Teach them how to have a good time outside during the winter. Maybe it’s hockey, snowshoeing, snowball fights, ice skating, or wrestling. And remind them how you save electricity by not playing all those videogames!

  1. Use LED Lights for Your Decorations

LEDs are so ridiculously efficient that they’re like using no electricity at all. By the time your kids grow up, hopefully they’ll have replaced CFLs.

Teach your kids about LEDs versus CFLs. Maybe talk about the “old days” and their advantages over incandescents. Buy your kids LED flashlights and play hide’n’seek, tell scary stories, or read their favorite books.

  1. Vampires Don’t Come Out Just on Halloween…

Sorry to say it, but energy vampires suck your energy 365 ¼ days per year. We’re referring to appliances you leave plugged. This could also be your laptop charger, smartphone charger, or maybe a charger for your kid’s toys. It’s a great teaching opportunity to show your children that even the small things count.

  1. Buy Energy-Star Devices

If you are getting your children some electronics, make sure they have the big Energy Star logo on the side. Explain to your children what that label means. There’s no guarantees as to the amount of energy you’ll save, but you will save significant energy compared to similar devices without the label.

Saving energy can be fun….without making your life irritating or miserable.

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4 Winter Energy Savings Mistakes Not to Make

Festively decorated living room

“He’s making a list – and checking it twice! Santa Claus is coming…to town.”

But if you make these naughty winter energy savings mistakes, he might cross your name off the list and give you a nice sack of coal:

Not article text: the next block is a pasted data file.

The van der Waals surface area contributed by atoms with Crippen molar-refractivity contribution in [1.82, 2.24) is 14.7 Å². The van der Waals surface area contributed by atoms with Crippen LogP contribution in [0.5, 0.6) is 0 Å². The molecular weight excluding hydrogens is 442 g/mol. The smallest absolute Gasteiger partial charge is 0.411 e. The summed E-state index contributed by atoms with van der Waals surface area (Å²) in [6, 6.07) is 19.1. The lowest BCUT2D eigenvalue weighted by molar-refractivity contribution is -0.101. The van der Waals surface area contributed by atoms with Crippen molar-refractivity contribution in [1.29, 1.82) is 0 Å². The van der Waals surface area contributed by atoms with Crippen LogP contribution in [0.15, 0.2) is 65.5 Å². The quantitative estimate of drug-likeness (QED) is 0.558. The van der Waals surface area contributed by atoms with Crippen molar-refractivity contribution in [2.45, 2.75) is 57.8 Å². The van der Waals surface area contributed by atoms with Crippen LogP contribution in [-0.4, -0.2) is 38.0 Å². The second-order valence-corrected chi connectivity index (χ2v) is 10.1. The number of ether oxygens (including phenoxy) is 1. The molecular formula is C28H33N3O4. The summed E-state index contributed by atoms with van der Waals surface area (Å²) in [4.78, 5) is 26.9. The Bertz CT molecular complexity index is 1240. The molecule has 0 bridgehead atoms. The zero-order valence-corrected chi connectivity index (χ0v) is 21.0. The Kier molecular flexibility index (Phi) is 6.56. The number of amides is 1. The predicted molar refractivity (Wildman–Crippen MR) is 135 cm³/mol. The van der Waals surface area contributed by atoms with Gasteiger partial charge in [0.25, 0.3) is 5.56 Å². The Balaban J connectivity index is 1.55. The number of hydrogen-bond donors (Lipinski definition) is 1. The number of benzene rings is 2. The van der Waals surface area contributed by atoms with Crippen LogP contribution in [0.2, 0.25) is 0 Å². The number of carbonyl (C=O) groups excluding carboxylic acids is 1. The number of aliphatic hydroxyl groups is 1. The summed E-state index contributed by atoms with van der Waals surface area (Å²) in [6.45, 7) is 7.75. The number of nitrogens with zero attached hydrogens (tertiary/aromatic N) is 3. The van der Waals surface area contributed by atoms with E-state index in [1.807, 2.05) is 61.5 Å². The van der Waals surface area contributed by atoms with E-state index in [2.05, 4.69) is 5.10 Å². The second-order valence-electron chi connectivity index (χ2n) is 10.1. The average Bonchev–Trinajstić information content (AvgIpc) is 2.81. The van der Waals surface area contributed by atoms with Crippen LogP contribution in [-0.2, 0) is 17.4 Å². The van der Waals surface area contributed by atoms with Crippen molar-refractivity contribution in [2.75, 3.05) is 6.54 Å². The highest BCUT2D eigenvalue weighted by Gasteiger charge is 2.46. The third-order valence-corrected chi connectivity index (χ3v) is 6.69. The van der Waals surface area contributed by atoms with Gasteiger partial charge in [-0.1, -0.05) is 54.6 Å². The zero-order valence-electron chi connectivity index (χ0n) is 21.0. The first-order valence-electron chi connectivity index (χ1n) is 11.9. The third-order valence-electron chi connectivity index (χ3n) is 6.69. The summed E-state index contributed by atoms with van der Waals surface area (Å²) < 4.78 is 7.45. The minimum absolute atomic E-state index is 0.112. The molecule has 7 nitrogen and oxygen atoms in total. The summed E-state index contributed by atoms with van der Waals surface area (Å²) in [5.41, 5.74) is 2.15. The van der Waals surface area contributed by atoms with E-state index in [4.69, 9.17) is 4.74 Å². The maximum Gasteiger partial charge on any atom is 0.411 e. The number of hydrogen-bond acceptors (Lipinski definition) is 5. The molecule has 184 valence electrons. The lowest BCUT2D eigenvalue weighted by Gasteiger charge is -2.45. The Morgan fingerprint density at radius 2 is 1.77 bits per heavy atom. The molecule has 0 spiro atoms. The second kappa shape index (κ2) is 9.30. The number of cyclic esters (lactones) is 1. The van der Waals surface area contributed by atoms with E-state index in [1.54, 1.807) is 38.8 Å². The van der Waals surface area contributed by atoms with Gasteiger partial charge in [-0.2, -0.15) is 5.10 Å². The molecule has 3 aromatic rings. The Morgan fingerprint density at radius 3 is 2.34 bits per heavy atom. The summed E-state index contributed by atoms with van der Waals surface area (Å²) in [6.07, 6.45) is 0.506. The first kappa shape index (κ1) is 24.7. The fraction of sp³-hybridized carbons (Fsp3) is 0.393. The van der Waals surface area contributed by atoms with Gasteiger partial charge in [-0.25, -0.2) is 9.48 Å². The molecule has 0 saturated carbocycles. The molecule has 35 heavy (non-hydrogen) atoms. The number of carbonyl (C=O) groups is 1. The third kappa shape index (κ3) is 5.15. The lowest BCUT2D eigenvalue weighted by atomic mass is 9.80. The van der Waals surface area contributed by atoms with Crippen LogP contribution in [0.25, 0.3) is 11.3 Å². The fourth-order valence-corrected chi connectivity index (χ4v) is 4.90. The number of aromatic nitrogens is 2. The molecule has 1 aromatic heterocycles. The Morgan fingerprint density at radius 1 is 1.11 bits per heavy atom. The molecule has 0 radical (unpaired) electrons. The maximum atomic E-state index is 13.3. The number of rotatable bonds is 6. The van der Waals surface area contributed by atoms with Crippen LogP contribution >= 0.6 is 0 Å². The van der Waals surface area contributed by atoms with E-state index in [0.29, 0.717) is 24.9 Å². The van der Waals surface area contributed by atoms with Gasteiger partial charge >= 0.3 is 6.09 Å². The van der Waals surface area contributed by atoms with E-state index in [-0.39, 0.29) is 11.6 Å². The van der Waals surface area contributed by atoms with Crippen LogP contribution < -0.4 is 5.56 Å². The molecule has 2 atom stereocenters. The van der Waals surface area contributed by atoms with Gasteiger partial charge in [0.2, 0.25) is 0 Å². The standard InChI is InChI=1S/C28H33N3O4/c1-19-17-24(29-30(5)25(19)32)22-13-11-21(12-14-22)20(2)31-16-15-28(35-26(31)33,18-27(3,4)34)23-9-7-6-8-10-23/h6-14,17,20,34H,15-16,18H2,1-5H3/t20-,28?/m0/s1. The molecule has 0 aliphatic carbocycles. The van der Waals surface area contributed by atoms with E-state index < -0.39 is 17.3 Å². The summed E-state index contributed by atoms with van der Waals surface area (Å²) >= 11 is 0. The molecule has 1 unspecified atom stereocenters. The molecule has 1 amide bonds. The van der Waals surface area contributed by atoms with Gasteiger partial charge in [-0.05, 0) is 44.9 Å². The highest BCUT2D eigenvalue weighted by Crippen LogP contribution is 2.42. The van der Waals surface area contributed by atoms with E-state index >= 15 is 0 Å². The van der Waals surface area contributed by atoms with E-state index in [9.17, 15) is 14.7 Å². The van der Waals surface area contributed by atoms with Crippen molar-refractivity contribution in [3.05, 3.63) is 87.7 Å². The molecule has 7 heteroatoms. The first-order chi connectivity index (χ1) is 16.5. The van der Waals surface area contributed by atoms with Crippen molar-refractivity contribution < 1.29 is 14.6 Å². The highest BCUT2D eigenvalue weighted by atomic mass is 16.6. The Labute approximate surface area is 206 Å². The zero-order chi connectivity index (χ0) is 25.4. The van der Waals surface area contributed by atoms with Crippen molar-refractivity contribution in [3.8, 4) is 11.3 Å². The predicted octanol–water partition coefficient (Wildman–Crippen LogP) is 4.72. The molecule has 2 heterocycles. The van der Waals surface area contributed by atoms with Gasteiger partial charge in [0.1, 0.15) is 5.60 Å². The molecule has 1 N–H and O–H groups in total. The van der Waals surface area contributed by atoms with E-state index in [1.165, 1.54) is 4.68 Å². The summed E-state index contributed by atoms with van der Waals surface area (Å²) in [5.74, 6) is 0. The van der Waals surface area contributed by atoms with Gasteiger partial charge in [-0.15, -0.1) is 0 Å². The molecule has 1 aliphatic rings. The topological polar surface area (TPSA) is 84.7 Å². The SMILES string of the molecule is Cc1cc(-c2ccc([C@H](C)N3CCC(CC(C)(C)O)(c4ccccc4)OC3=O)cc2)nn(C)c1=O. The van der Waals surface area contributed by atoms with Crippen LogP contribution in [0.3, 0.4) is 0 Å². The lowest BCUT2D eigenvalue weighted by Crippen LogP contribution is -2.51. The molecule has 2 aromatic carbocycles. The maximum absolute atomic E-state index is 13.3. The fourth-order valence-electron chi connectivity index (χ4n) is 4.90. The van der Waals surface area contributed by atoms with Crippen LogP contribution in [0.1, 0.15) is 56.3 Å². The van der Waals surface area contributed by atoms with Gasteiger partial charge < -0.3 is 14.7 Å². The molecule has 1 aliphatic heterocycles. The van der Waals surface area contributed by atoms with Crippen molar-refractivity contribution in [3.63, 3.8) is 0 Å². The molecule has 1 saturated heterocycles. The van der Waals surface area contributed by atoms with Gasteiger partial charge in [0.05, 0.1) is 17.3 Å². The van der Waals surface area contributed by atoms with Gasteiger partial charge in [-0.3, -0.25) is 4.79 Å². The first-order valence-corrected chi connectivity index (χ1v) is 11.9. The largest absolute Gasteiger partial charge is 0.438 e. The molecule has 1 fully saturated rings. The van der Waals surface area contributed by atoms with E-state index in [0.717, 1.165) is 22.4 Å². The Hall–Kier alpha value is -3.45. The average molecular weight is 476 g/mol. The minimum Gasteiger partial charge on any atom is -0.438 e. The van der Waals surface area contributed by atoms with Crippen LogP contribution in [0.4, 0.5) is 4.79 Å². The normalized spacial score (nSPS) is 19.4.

1. Turning Your HVAC System Off

Think of how much money you’d save by not running your heating at all…

Wait a minute. Don’t do that – ever.

It actually puts a lot of stress on your HVAC system and costs you more in energy and wear on HVAC system than you get in savings.

Instead, change your thermostat based on activity levels in your home. If people are going to be in your house, and they’re going to be actively using it, use 68, or whatever your most comfortable setting is. If no one’s going to be around, or you’re all going to sleep, cut that to 60 (or 8 degrees lower than your comfortable setting).

Your energy bills – and your HVAC system – will thank you for it.

  1. Not Changing Your Filter Costs You 15% in Wasted Energy

It’s easy to forget about your filter, among all the other things you have to do in life. The recommendation home inspectors and realtors give is to check yours every time you pay your mortgage.

If it’s a high-usage month, like you need serious heat every day like you do in January or February (or nearly every day), change your filter monthly. If it’s one of those “tweener” months like October or November, you can usually safely change your filter every 2 months.

  1. Ignoring Obvious Problems

Umm…what was that noise you just heard? Or maybe your system cycles on and off constantly. Or maybe you don’t get nearly the heat you should.

Money gets low during the holidays. No doubt about it. But you can’t afford to ignore obvious HVAC system issues too long.

They only get worse and cost you more money. Try to get a no-interest financing plan if you can’t afford a large repair or replacement.

  1. Your Water Heater is the Ultimate Villain of Energy Savings

Poor guy…he’s all alone at the top by himself. That’s cause your water heater sucks about 13% of your home’s entire energy usage.

From a cost and energy-savings perspective, gas water heaters beat the stuffing out of electric ones. Gas water heaters cost about 50% less than electric ones to buy, and they cost about $1300 less to operate over a 13-year period.

If you’re stuck with an electric one, turn the temperature down to 120 degrees. That keeps the water comfortably warm. And you’ll save around $20 per month.

Avoid those winter energy-savings mistakes…and watch your bank account swell this holiday season.

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The 2015 Thanksgiving Energy Savings Guide